Winter wouldn’t feel complete without a healthy dose of snow and sleet. While this weather may produce a stunning winter wonderland, it can also significantly impact your comfort during your daily commute. When planning your outfit for the day, try to choose waterproof or water-resistant items. Unlike some fabrics, such as cotton or linen that absorb water easily and dry slowly, water-resistant fabrics wick away moisture and maintain their integrity when exposed to a high amount of water. Choose high-quality clothing brands that specialize in outdoor apparel, such as Arc’Teryx clothing, to ensure your clothing can handle any winter weather and will keep you warm and dry.
The best way to avoid the effects of winter weather during your commute is to keep moving. As you move, your body will generate more heat, which provides you with more energy to complete the commute. While the main portion of your body may start to feel a bit warmer during the commute, your extremities will not always warm up as quickly. Finger, toes, hands, and feet will warm up slowly, and they’re typically more susceptible to frostbite than other parts of your body. As you progress through your commute, make sure to keep your fingers and toes moving. This will stimulate circulation throughout your body and help stave off the possibility of frostbite.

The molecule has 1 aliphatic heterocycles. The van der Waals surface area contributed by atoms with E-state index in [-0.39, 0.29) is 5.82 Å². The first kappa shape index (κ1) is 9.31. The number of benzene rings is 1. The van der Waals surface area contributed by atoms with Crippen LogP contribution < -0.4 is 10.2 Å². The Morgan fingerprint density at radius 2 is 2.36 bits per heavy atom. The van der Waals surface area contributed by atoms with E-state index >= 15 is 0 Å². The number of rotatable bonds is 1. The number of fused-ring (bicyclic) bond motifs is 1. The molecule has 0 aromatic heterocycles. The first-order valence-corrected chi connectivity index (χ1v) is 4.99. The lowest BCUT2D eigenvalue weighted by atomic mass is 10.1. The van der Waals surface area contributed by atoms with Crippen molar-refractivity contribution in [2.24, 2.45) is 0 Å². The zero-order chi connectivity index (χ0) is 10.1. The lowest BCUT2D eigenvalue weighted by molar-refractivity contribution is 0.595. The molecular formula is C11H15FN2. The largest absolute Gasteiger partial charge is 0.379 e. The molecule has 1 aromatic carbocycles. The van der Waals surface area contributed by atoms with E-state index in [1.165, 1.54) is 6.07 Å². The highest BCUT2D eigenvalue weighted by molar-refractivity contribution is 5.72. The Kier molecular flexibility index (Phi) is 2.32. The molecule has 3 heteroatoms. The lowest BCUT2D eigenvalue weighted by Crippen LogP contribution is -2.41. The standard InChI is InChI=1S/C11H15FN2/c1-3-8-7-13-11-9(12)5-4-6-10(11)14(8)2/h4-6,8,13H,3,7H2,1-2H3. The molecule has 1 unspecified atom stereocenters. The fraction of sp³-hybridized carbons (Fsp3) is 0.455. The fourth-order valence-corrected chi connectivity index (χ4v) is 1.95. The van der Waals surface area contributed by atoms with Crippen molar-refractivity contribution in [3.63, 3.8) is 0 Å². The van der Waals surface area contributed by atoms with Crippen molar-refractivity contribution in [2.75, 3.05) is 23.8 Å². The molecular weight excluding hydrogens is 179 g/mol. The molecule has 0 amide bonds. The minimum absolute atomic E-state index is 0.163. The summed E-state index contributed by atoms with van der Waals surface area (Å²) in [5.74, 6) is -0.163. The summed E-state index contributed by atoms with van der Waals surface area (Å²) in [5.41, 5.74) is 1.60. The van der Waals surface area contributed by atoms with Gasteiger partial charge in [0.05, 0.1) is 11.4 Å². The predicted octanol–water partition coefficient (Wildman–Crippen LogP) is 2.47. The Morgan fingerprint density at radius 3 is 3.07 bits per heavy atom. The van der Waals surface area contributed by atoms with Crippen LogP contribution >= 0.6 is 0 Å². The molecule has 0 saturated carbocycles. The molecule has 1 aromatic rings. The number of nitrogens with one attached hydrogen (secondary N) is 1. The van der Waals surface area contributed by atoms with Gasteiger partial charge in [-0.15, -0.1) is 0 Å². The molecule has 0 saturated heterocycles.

When faced with a particularly frigid commute, the last thing you want is a cold drink of water. Staying hydrated, however, is very important and will help you combat frostbite and fatigue. In addition to being very cold, winter weather is also typically quite dry. In these weather conditions, sweat evaporates more quickly and thirst diminishes. This can cause us to miss the telltale signs of dehydration until it’s too late. Pack ample water for your commute to ensure that you meet your daily recommended fluid intake and to reduce the risk of dehydration. If a cold glass of water is the furthest thing from your mind during the winter, you can substitute it for a thermos of warm lemon water, or you can supplement your diet with water rich foods such as zucchini or oranges.
Transportation is just as susceptible to winter weather as your body. You should ensure your transportation works properly prior to embarking on your daily commute. If you drive to work, change your car’s oil regularly and always keep at least half a tank of gas in the car. If you bike, store your bike in a dry place, as this will help combat rust and other water damage. If you rely on public transportation, stay up to date with all alerts and delays that may impact your commute. And finally, if you rely on nothing more than your own two feet for your daily commute, outfit yourself in warm, water-resistant clothing to ensure you always stay warm and dry.
Comments will be approved before showing up.